(Why am I writing this post again, this time in English? Guy Hasson is to blame. He Did It.)
Guy Hasson, in a post in his excellent blog ”The Storytellers“, brings examples of writing humor, stressing the importance of timing. Some of the examples are marvelous (Dorothy Parker is a queen among men!), but none of them are familiar even to reasonably well-read people. When I asked Guy why he didn‘t bring some more familiar examples, he suggested that I do it myself. In fact, he suggested a blog-fight, in which each of us will try to quote the best humorous texts he can find. In order to make if a fair fight, it was decided that of the two of us, the winner will be the one whose name starts with an N.
I therefore sent a long hand into my bookshelf and, in one smooth movement, drew out a book by one Jerome K. Jerome. It was in Hebrew. There you go, Guy:
(The three are trying to pack a suitcase for their trip. After laughing at Jerome, it is now George and Harris‘es turn to try:)
When George is hanged, Harris will be the worst packer in this world; and I looked at the piles of plates and cups, and kettles, and bottles and jars, and pies, and stoves, and cakes, and tomatoes, &c., and felt that the thing would soon become exciting.
It did. They started with breaking a cup. That was the first thing they did. They did that just to show you what they could do, and to get you interested.
Then Harris packed the strawberry jam on top of a tomato and squashed it, and they had to pick out the tomato with a teaspoon.
And then it was George’s turn, and he trod on the butter. I didn‘t say anything, but I came over and sat on the edge of the table and watched them. It irritated them more than anything I could have said. I felt that. It made them nervous and excited, and they stepped on things, and put things behind them, and then couldn‘t find them when they wanted them; and they packed the pies at the bottom, and put heavy things on top, and smashed the pies in.
They upset salt over everything, and as for the butter! I never saw two men do more with one-and-twopence worth of butter in my whole life than they did. After George had got it off his slipper, they tried to put it in the kettle. It wouldn‘t go in, and what was in wouldn‘t come out. They did scrape it out at last, and put it down on a chair, and Harris sat on it, and it stuck to him, and they went looking for it all over the room.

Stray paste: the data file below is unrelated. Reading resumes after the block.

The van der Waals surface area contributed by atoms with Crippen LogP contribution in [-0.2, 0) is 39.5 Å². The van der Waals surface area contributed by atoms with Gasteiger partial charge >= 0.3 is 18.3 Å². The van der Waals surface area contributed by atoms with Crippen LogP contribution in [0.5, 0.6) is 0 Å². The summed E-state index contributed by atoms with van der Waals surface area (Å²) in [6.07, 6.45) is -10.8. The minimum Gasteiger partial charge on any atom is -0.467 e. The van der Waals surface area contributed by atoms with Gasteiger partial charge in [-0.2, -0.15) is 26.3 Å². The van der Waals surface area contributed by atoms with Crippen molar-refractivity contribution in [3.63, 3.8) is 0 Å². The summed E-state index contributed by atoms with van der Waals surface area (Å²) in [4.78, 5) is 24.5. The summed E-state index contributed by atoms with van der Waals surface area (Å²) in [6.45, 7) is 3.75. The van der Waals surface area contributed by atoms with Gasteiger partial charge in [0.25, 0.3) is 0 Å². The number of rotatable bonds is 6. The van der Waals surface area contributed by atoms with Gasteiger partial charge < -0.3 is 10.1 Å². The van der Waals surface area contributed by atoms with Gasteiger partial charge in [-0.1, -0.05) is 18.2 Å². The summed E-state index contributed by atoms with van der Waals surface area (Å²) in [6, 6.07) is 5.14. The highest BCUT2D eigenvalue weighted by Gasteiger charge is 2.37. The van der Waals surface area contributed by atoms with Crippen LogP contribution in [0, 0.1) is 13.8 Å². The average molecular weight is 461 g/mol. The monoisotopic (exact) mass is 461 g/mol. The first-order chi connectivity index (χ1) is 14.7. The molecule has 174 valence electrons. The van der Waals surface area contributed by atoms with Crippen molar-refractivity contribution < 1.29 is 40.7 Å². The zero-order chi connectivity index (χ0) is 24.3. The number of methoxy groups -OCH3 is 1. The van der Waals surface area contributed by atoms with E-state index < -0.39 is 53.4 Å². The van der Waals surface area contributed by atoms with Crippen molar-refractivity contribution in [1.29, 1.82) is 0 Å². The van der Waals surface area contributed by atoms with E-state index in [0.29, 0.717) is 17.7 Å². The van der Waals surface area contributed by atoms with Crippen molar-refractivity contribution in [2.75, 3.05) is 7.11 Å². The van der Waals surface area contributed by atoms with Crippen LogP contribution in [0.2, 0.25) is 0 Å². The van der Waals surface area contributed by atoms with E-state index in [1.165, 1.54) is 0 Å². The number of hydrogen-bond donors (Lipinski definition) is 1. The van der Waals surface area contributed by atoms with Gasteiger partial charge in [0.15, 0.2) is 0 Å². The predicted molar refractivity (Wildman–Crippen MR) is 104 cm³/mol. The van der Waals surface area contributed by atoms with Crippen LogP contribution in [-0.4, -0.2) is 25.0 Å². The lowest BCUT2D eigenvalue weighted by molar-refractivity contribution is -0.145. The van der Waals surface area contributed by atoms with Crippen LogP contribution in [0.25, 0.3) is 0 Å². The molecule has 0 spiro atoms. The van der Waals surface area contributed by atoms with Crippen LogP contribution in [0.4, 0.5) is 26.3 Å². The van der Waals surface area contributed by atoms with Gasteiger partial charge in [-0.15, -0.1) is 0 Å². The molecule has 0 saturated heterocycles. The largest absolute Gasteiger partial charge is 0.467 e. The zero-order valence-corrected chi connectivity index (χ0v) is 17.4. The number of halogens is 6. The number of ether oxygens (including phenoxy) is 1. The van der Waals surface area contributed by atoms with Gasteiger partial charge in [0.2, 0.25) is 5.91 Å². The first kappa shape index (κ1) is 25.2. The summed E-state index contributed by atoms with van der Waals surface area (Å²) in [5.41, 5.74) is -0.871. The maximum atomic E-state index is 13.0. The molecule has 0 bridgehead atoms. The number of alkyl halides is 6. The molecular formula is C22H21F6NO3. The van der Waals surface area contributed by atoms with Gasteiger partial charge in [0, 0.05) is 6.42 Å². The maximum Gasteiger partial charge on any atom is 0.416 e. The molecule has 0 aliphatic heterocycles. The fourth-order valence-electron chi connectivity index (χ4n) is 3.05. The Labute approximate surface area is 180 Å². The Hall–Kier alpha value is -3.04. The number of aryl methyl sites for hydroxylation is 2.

This extract (which is merely a part of a longer scene) demonstrates not only Jerome’s amazing timing, but also the impressive way in which he builds an escalating comic situation. Here’s another, shorter extract:
(The three try to open a pineapple tin)
Then Harris tried to open the tin with a pocket-knife, and broke the knife and cut himself badly; and George tried a pair of scissors, and the scissors flew up, and nearly put his eye out. While they were dressing their wounds, I tried to make a hole in the thing with the spiky end of the hitcher, and the hitcher slipped and jerked me out between the boat and the bank into two feet of muddy water, and the tin rolled over, uninjured, and broke a teacup.
Then we all got mad. We took that tin out on the bank, and Harris went up into a field and got a big sharp stone, and I went back into the boat and brought out the mast, and George held the tin and Harris held the sharp end of his stone against the top of it, and I took the mast and poised it high up in the air, and gathered up all my strength and brought it down.
It was George’s straw hat that saved his life that day.
Another escalating situation, with a brilliant ending which takes the reader a second to grasp before cracking up.
Here’s another one:
(Jerome, having decided that he’s a very sick person, goes to a medical man. The medical man -)
…opened me and looked down me, and clutched hold of my wrist, and then he hit me over the chest when I wasn‘t expecting it – a cowardly thing to do, I call it – and immediately afterwards butted me with the side of his head. After that, he sat down and wrote out a prescription, and folded it up and gave it me, and I put it in my pocket and went out.
I did not open it. I took it to the nearest chemist’s, and handed it in. The man read it, and then handed it back.
He said he didn‘t keep it.
”You are a chemist?“
”I am a chemist. If I was a co-operative stores and family hotel combined, I might be able to oblige you. Being only a chemist hampers me.“
I read the prescription. It ran:
”1 lb. beefsteak, with
1 pt. bitter beer
every 6 hours.
1 ten-mile walk every morning.
1 bed at 11 sharp every night.
And don‘t stuff up your head with things you don‘t understand.“
I very rarely laugh out loud when reading a book, but with Three Men in a Boat it happens to me every time.
Ok, Guy. It’s your turn now.